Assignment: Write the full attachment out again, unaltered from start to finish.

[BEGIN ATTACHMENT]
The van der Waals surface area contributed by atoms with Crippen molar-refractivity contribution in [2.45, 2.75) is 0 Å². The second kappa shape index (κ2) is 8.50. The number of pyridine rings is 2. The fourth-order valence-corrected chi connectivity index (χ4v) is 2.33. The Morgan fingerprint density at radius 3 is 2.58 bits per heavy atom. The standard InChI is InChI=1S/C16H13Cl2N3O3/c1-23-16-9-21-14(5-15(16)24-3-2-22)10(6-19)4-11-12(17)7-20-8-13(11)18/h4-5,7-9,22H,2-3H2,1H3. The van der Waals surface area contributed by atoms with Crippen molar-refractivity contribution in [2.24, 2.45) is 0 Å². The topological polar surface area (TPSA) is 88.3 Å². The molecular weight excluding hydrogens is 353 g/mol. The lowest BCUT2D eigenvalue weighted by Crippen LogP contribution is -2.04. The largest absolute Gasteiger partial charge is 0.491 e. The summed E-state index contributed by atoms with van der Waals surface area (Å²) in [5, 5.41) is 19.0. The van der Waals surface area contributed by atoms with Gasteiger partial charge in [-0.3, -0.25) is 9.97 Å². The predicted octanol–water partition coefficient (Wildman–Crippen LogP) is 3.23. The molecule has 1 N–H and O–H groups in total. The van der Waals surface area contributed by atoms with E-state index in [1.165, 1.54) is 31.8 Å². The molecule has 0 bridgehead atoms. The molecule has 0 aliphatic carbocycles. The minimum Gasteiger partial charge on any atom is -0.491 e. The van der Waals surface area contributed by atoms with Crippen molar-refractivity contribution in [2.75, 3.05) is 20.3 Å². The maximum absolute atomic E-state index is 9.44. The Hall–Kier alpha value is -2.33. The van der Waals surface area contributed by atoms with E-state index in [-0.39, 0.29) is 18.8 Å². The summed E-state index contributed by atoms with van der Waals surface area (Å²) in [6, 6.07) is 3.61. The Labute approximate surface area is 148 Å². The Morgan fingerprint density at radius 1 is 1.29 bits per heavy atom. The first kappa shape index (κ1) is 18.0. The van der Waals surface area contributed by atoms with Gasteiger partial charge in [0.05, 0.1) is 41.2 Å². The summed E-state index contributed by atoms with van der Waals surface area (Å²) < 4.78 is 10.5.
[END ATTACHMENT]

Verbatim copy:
The van der Waals surface area contributed by atoms with Crippen molar-refractivity contribution in [2.45, 2.75) is 0 Å². The second kappa shape index (κ2) is 8.50. The number of pyridine rings is 2. The fourth-order valence-corrected chi connectivity index (χ4v) is 2.33. The Morgan fingerprint density at radius 3 is 2.58 bits per heavy atom. The standard InChI is InChI=1S/C16H13Cl2N3O3/c1-23-16-9-21-14(5-15(16)24-3-2-22)10(6-19)4-11-12(17)7-20-8-13(11)18/h4-5,7-9,22H,2-3H2,1H3. The van der Waals surface area contributed by atoms with Crippen molar-refractivity contribution in [2.24, 2.45) is 0 Å². The topological polar surface area (TPSA) is 88.3 Å². The molecular weight excluding hydrogens is 353 g/mol. The lowest BCUT2D eigenvalue weighted by Crippen LogP contribution is -2.04. The largest absolute Gasteiger partial charge is 0.491 e. The summed E-state index contributed by atoms with van der Waals surface area (Å²) in [5, 5.41) is 19.0. The van der Waals surface area contributed by atoms with Gasteiger partial charge in [-0.3, -0.25) is 9.97 Å². The predicted octanol–water partition coefficient (Wildman–Crippen LogP) is 3.23. The molecule has 1 N–H and O–H groups in total. The van der Waals surface area contributed by atoms with E-state index in [1.165, 1.54) is 31.8 Å². The molecule has 0 bridgehead atoms. The molecule has 0 aliphatic carbocycles. The minimum Gasteiger partial charge on any atom is -0.491 e. The van der Waals surface area contributed by atoms with Crippen molar-refractivity contribution in [2.75, 3.05) is 20.3 Å². The maximum absolute atomic E-state index is 9.44. The Hall–Kier alpha value is -2.33. The van der Waals surface area contributed by atoms with E-state index in [-0.39, 0.29) is 18.8 Å². The summed E-state index contributed by atoms with van der Waals surface area (Å²) in [6, 6.07) is 3.61. The Labute approximate surface area is 148 Å². The Morgan fingerprint density at radius 1 is 1.29 bits per heavy atom. The first kappa shape index (κ1) is 18.0. The van der Waals surface area contributed by atoms with Gasteiger partial charge in [0.05, 0.1) is 41.2 Å². The summed E-state index contributed by atoms with van der Waals surface area (Å²) < 4.78 is 10.5.